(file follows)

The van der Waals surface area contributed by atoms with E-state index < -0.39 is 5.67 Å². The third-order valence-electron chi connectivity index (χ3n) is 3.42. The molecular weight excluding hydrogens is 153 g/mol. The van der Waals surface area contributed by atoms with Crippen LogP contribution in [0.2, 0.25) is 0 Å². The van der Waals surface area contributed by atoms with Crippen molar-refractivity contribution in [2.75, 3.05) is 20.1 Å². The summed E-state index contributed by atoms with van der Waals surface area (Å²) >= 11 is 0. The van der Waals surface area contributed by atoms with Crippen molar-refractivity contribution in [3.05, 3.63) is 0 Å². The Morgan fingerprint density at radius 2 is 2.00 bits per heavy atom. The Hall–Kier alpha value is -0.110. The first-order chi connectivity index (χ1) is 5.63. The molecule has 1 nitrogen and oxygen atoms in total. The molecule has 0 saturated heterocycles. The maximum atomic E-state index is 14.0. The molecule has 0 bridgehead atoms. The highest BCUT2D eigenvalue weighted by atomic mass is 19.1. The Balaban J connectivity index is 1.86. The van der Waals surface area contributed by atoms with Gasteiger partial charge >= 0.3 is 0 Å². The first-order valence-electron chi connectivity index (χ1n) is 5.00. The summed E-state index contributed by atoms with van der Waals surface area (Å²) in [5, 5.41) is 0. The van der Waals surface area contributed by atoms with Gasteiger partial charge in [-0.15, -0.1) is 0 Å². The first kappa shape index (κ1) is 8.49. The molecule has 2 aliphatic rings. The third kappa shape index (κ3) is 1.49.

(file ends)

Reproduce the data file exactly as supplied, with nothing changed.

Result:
The van der Waals surface area contributed by atoms with E-state index < -0.39 is 5.67 Å². The third-order valence-electron chi connectivity index (χ3n) is 3.42. The molecular weight excluding hydrogens is 153 g/mol. The van der Waals surface area contributed by atoms with Crippen LogP contribution in [0.2, 0.25) is 0 Å². The van der Waals surface area contributed by atoms with Crippen molar-refractivity contribution in [2.75, 3.05) is 20.1 Å². The summed E-state index contributed by atoms with van der Waals surface area (Å²) >= 11 is 0. The van der Waals surface area contributed by atoms with Crippen molar-refractivity contribution in [3.05, 3.63) is 0 Å². The Morgan fingerprint density at radius 2 is 2.00 bits per heavy atom. The Hall–Kier alpha value is -0.110. The first-order chi connectivity index (χ1) is 5.63. The molecule has 1 nitrogen and oxygen atoms in total. The molecule has 0 saturated heterocycles. The maximum atomic E-state index is 14.0. The molecule has 0 bridgehead atoms. The highest BCUT2D eigenvalue weighted by atomic mass is 19.1. The Balaban J connectivity index is 1.86. The van der Waals surface area contributed by atoms with Gasteiger partial charge >= 0.3 is 0 Å². The first-order valence-electron chi connectivity index (χ1n) is 5.00. The summed E-state index contributed by atoms with van der Waals surface area (Å²) in [5, 5.41) is 0. The van der Waals surface area contributed by atoms with Gasteiger partial charge in [-0.15, -0.1) is 0 Å². The first kappa shape index (κ1) is 8.49. The molecule has 2 aliphatic rings. The third kappa shape index (κ3) is 1.49.